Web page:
Non-equity members pay fees, but aren’t making the investment that equity members make. Instead, they are free to show up and play a round while enjoying the clubhouse lifestyle without having to take on any ownership responsibilities. 

Non-equity initiation fees are roughly just over half the cost of an equity membership fee, so if equity members paid a one-time fee of $50,000, a non-equity member might be required to pay $35,000.

Speaking of fees, non-equity membership was traditionally a non-refundable program, however, many clubs have changed the old model. Now, non-equity members may receive a percentage of the initial deposit after they leave the club, but they won’t benefit from any value appreciation.


Annual membership

Annual memberships for people belonging to HOAs cost, on average, $5,000 to $8,000 depending on the amenities, package deals, and the exclusivity of the club. Guests may pay $7,000 to $10,000 for the same annual membership.

Initiation fees are generally a few thousand dollars. Golfers may be given the option to pay a higher, refundable initiation fee, or lower, non-refundable initiation fee.


Day pass

Day passes may not be available, but if they are, they can range from less than $100 to about $300. 


Trail fees

We only mentioned trail fees under the equity membership section, but theoretically, they can apply to all types of memberships. Trail fees cover the use of golf carts on the course. The money is used to cover the cost of maintaining the course.

Trail fees can cost as little as $5 per person, per use, and annual fee options may be available. This fee may apply to private carts only, or both club-owned and private carts.


Golf carts

If a golfer walked to every hole, they would cover at least 4 miles, but many courses would require you to walk even more. That’s why golfers opt to use a golf cart instead.

Golf clubs generally have carts available for rent, but avid golfers prefer their own carts.

While they are convenient (and fun to operate) golf carts must adhere to strict rules in order to keep people and property safe. Furthermore, cart owners must have insurance to cover accidents. Carts are also required to undergo a safety inspection to ensure they are course-compliant.  

HOAs centered around golf courses almost always have a golf cart policy or agreement for owners to follow/sign.

The policy or agreement will outline penalties for breaking golf cart rules. Usually, the penalties are monetary fines ranging from $50 to $500. 


Pros of living in a golf course community

Living next to a golf course is a dream for some. Here are a few reasons why HOA golf communities are the perfect place to call home:

  • Property values may increase by 20% to 50% when there is a golf course in or next to an HOA, even if the HOA doesn’t own the golf course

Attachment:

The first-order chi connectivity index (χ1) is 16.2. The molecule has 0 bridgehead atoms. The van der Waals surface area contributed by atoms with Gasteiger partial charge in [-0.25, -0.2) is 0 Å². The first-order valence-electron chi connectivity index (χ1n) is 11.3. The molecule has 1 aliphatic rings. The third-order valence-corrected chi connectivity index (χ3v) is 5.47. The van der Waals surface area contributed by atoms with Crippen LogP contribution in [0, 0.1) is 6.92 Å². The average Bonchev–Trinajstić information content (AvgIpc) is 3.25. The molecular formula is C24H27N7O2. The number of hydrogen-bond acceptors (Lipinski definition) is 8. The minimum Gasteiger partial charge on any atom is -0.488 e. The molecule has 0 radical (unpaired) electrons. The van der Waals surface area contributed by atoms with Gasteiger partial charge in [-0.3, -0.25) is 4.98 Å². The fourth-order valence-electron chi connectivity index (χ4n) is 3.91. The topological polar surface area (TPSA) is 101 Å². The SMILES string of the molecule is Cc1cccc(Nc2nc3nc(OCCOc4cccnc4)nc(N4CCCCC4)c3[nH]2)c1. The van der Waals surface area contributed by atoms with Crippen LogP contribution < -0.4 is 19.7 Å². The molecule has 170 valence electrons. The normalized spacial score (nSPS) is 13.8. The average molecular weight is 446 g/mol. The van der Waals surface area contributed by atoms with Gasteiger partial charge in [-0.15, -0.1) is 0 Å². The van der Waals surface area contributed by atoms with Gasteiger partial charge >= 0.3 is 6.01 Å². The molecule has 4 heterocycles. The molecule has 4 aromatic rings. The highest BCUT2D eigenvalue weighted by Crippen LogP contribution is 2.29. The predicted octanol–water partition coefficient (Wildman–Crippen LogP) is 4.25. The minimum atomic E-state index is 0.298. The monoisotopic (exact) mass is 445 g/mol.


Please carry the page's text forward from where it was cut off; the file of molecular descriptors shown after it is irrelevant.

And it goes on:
• There is a certain level of prestige that comes with living in an HOA golf community
  • The community might be gated, adding an extra layer of safety
  • It’s easier to arrive early or stay late when your home is so close to the course
  • Other amenities such as restaurants, tennis courts and pools may also be available at the club
  • Since owners all generally like golf, they get along well
  • Homeowners often get a discounted rate for the golf course   


Cons of living in a golf course community

There are several good reasons to live in a golf course community, but there are some significant cons that prospective buyers need to think about as well:

  • Golfing is expensive, and if membership is mandatory, a less enthusiastic owner (such as a spouse of a golf fanatic) might end up losing money
  • Property values depend heavily on the success of the golf course. If it fails, sale prices of homes plummet, even if the HOA doesn’t own the golf course
  • The HOA may be subsidizing club operations, which can drain association finances
  • If the course allows guests to play, your neighborhood could become noisy or overcrowded on long weekends
  • Golf courses may attract unwanted wildlife, especially if they are not well maintained
  • A golf ball might shatter your window



Golf communities create the perfect living environment for avid golfers. There are a lot of advantages to living in an HOA with a golf course, but it’s critical that prospective buyers do their research before submitting a bid or signing a contract. Not all golf communities are created equally.

The HOA and the golf course must both be in a good financial position, and regular maintenance is non-negotiable. The demographics, membership structure and fees will also help determine whether the community is the right fit for you.